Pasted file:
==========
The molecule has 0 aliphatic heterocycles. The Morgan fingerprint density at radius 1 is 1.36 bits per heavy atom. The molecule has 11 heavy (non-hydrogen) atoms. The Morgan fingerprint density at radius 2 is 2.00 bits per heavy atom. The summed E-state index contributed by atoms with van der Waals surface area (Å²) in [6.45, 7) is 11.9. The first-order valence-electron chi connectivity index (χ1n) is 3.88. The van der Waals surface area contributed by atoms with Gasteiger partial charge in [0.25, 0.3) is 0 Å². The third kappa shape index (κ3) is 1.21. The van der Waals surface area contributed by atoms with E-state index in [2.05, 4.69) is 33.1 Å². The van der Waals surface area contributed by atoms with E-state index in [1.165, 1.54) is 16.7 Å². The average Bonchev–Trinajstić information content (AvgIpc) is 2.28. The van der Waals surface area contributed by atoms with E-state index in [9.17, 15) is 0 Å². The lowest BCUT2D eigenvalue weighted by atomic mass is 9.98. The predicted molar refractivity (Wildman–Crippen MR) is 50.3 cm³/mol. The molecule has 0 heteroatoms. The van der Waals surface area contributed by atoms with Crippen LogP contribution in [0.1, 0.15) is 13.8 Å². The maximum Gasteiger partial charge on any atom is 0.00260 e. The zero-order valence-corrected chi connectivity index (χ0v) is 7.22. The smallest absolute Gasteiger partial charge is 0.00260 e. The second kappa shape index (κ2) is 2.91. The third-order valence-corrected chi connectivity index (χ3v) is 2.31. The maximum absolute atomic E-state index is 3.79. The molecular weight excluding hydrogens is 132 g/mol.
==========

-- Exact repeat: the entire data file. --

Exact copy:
The molecule has 0 aliphatic heterocycles. The Morgan fingerprint density at radius 1 is 1.36 bits per heavy atom. The molecule has 11 heavy (non-hydrogen) atoms. The Morgan fingerprint density at radius 2 is 2.00 bits per heavy atom. The summed E-state index contributed by atoms with van der Waals surface area (Å²) in [6.45, 7) is 11.9. The first-order valence-electron chi connectivity index (χ1n) is 3.88. The van der Waals surface area contributed by atoms with Gasteiger partial charge in [0.25, 0.3) is 0 Å². The third kappa shape index (κ3) is 1.21. The van der Waals surface area contributed by atoms with E-state index in [2.05, 4.69) is 33.1 Å². The van der Waals surface area contributed by atoms with E-state index in [1.165, 1.54) is 16.7 Å². The average Bonchev–Trinajstić information content (AvgIpc) is 2.28. The van der Waals surface area contributed by atoms with E-state index in [9.17, 15) is 0 Å². The lowest BCUT2D eigenvalue weighted by atomic mass is 9.98. The predicted molar refractivity (Wildman–Crippen MR) is 50.3 cm³/mol. The molecule has 0 heteroatoms. The van der Waals surface area contributed by atoms with Crippen LogP contribution in [0.1, 0.15) is 13.8 Å². The maximum Gasteiger partial charge on any atom is 0.00260 e. The zero-order valence-corrected chi connectivity index (χ0v) is 7.22. The smallest absolute Gasteiger partial charge is 0.00260 e. The second kappa shape index (κ2) is 2.91. The third-order valence-corrected chi connectivity index (χ3v) is 2.31. The maximum absolute atomic E-state index is 3.79. The molecular weight excluding hydrogens is 132 g/mol.